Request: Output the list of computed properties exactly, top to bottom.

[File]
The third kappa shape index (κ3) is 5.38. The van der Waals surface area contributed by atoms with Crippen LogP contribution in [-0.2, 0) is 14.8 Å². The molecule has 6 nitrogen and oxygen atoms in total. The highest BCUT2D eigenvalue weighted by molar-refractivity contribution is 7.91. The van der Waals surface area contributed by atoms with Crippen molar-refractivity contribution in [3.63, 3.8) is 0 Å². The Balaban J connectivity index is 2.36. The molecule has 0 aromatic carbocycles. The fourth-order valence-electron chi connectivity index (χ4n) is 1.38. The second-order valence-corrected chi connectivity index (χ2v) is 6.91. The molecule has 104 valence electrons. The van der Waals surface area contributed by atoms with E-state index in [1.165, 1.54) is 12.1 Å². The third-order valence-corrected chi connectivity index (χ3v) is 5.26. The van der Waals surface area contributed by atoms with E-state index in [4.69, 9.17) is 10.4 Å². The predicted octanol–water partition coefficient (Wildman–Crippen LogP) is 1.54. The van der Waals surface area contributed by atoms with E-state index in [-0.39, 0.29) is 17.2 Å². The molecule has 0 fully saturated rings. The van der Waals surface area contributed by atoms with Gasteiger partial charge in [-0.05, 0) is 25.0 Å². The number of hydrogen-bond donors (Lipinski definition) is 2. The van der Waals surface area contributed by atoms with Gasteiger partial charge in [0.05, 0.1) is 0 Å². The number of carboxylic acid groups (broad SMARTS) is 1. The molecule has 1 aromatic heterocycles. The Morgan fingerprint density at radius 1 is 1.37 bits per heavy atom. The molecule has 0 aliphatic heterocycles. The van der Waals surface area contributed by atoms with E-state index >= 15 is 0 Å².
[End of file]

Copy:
The third kappa shape index (κ3) is 5.38. The van der Waals surface area contributed by atoms with Crippen LogP contribution in [-0.2, 0) is 14.8 Å². The molecule has 6 nitrogen and oxygen atoms in total. The highest BCUT2D eigenvalue weighted by molar-refractivity contribution is 7.91. The van der Waals surface area contributed by atoms with Crippen molar-refractivity contribution in [3.63, 3.8) is 0 Å². The Balaban J connectivity index is 2.36. The molecule has 0 aromatic carbocycles. The fourth-order valence-electron chi connectivity index (χ4n) is 1.38. The second-order valence-corrected chi connectivity index (χ2v) is 6.91. The molecule has 104 valence electrons. The van der Waals surface area contributed by atoms with E-state index in [1.165, 1.54) is 12.1 Å². The third-order valence-corrected chi connectivity index (χ3v) is 5.26. The van der Waals surface area contributed by atoms with E-state index in [4.69, 9.17) is 10.4 Å². The predicted octanol–water partition coefficient (Wildman–Crippen LogP) is 1.54. The van der Waals surface area contributed by atoms with E-state index in [-0.39, 0.29) is 17.2 Å². The molecule has 0 fully saturated rings. The van der Waals surface area contributed by atoms with Gasteiger partial charge in [-0.05, 0) is 25.0 Å². The number of hydrogen-bond donors (Lipinski definition) is 2. The van der Waals surface area contributed by atoms with Gasteiger partial charge in [0.05, 0.1) is 0 Å². The number of carboxylic acid groups (broad SMARTS) is 1. The molecule has 1 aromatic heterocycles. The Morgan fingerprint density at radius 1 is 1.37 bits per heavy atom. The molecule has 0 aliphatic heterocycles. The van der Waals surface area contributed by atoms with E-state index >= 15 is 0 Å².